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For What Tomorrow : a Dialogue (04 Edition)by Jacques Derrida
Synopses & ReviewsPlease note that used books may not include additional media (study guides, CDs, DVDs, solutions manuals, etc.) as described in the publisher comments.
“For what tomorrow will be, no one knows,” writes Victor Hugo.
This dialogue, proposed to Jacques Derrida by the historian Elisabeth Roudinesco, brings together two longtime friends who share a common history and an intellectual heritage. While their perspectives are often different, they have many common reference points: psychoanalysis, above all, but also the authors and works that have come to be known outside France as “post-structuralist.”
Beginning with a revealing glance back at the French intellectual scene over the past forty years, Derrida and Roudinesco go on to address a number of major social and political issues. Their extraordinarily wide-ranging discussion covers topics such as immigration, hospitality, gender equality, and “political correctness”; the disordering of the traditional family, same-sex unions, and reproductive technologies; the freedom of the “subject” over and against “scientism”; violence against animals; the haunting specter of communism and revolution; the present and future of anti-Semitism (as well as that which marked Derridas own history) and the hazardous politics of criticizing the state of Israel; the principled abolition of the death penalty; and, to conclude, a chapter “in praise of psychoanalysis.”
These exchanges not only help to situate Derrida's thought within the milieu out of which it grew, they also show more clearly than ever how this thought, impelled by a deep concern for justice, can be brought to bear on the social and political issues of our day. What emerges here above all, far from an abstract, apolitical discourse, is a call to take responsibility—for the inheritance of a past, for the singularities of the present, and for the unforeseeable tasks of the future.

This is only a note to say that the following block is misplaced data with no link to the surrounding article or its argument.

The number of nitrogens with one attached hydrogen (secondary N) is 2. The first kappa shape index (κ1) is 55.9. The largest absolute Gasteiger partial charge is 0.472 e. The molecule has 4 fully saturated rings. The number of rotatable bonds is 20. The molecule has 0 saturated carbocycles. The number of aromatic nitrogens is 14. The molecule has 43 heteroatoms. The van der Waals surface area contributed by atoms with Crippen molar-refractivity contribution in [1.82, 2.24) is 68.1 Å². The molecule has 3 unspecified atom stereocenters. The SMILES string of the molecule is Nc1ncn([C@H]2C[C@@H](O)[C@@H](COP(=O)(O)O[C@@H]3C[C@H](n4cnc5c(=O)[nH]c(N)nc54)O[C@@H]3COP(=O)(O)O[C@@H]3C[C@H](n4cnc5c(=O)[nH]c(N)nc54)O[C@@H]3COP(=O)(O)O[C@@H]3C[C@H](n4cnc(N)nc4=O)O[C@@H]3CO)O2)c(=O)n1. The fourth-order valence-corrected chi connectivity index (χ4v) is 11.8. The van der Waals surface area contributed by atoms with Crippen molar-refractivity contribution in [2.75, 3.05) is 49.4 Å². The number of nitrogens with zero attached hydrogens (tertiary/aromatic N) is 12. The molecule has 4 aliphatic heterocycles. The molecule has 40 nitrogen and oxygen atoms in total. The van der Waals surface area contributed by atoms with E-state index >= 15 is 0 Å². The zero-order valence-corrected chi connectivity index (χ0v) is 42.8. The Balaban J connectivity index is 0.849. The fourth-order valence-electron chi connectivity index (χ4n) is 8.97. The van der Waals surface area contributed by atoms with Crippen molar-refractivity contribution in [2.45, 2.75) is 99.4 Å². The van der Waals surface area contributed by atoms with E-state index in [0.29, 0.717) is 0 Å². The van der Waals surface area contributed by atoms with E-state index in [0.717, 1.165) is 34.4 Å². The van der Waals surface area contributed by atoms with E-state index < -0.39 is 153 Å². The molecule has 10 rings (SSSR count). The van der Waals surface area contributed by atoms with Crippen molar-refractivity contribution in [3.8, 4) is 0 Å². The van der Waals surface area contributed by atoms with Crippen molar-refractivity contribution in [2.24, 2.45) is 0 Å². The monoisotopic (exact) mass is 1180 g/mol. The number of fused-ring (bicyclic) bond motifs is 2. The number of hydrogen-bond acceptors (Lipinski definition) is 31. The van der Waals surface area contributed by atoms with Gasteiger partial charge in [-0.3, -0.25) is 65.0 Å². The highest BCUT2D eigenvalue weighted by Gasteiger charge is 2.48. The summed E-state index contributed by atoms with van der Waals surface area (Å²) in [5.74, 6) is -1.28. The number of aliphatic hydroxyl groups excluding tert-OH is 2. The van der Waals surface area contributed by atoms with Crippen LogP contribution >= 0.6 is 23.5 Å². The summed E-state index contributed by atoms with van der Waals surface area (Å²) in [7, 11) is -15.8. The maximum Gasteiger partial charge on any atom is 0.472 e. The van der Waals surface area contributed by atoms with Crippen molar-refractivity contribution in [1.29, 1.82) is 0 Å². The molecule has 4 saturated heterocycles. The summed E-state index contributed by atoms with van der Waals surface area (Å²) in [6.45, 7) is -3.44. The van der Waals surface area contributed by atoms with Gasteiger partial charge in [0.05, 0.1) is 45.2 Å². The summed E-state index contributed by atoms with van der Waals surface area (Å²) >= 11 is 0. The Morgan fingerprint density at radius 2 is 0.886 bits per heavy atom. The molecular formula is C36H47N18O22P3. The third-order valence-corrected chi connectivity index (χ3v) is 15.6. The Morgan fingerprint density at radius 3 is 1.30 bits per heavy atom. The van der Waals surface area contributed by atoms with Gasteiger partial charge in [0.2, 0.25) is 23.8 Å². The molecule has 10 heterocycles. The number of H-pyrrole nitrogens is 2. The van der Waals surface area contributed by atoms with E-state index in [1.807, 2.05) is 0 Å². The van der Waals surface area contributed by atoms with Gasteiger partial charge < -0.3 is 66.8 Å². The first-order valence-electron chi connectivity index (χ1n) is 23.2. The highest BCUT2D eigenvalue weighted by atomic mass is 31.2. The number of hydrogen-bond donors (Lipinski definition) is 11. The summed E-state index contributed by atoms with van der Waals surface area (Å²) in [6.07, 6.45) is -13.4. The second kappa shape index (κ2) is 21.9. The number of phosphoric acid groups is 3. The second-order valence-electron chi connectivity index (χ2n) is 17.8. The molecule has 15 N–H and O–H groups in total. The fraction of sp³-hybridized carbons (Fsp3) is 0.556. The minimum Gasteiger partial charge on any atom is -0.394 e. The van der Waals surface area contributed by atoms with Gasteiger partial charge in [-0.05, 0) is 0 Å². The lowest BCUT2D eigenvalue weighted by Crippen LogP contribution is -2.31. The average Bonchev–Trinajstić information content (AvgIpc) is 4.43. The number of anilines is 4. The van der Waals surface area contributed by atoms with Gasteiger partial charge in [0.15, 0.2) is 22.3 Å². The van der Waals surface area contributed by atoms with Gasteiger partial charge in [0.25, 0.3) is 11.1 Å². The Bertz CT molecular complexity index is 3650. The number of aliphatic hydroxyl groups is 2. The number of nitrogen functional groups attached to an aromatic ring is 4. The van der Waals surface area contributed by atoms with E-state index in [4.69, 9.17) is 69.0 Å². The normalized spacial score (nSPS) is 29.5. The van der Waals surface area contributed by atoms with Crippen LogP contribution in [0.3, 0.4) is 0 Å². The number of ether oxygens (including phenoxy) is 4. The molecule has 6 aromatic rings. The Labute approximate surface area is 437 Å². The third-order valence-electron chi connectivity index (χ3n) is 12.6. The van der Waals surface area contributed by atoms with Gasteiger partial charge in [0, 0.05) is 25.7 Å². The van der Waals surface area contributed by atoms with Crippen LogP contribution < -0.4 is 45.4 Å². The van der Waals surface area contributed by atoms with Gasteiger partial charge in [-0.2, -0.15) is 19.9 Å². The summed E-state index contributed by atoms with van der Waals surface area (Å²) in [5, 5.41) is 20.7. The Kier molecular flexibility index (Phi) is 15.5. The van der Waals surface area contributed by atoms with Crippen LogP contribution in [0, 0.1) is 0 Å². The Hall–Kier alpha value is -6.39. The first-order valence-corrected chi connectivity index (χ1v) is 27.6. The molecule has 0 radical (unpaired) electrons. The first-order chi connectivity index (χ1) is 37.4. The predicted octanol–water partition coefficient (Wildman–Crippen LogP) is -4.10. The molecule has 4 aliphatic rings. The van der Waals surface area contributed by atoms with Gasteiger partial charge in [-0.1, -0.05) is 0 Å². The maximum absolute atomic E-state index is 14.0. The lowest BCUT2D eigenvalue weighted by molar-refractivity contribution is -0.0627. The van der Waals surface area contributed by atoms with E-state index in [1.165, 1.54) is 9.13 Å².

Book News Annotation:
Prominent European philosopher Jacques Derrida is interviewed by his colleague Roudinesco (Ecole Pratique des Hautes Etudes, France) in a wide-ranging discussion touching upon some of the most contentious political and social questions facing the world today. They begin with look at the development of the recent French intellectual milieu, moving on to explorations of immigration, gender equality, same-sex unions, the Israeli-Palestinian conflict, violence against animals, opposing the death penalty, and other topics.
Annotation ©2004 Book News, Inc., Portland, OR (booknews.com)
This dialogue, proposed to Derrida by the historian Elisabeth Roudinesco, brings together two longtime friends who share a common history and an intellectual heritage. While their perspectives are often different, they have many common reference points: psychoanalysis, above all, but also the authors and works that have come to be known outside France as "post-structuralist."
About the Author
Jacques Derrida was Director of Studies at the Ecole des Hautes Etudes en Sciences Sociales and Professor of Humanities at the University of California, Irvine. Elisabeth Roudinesco teaches at the Ecole Pratique des Hautes Etudes, Paris.
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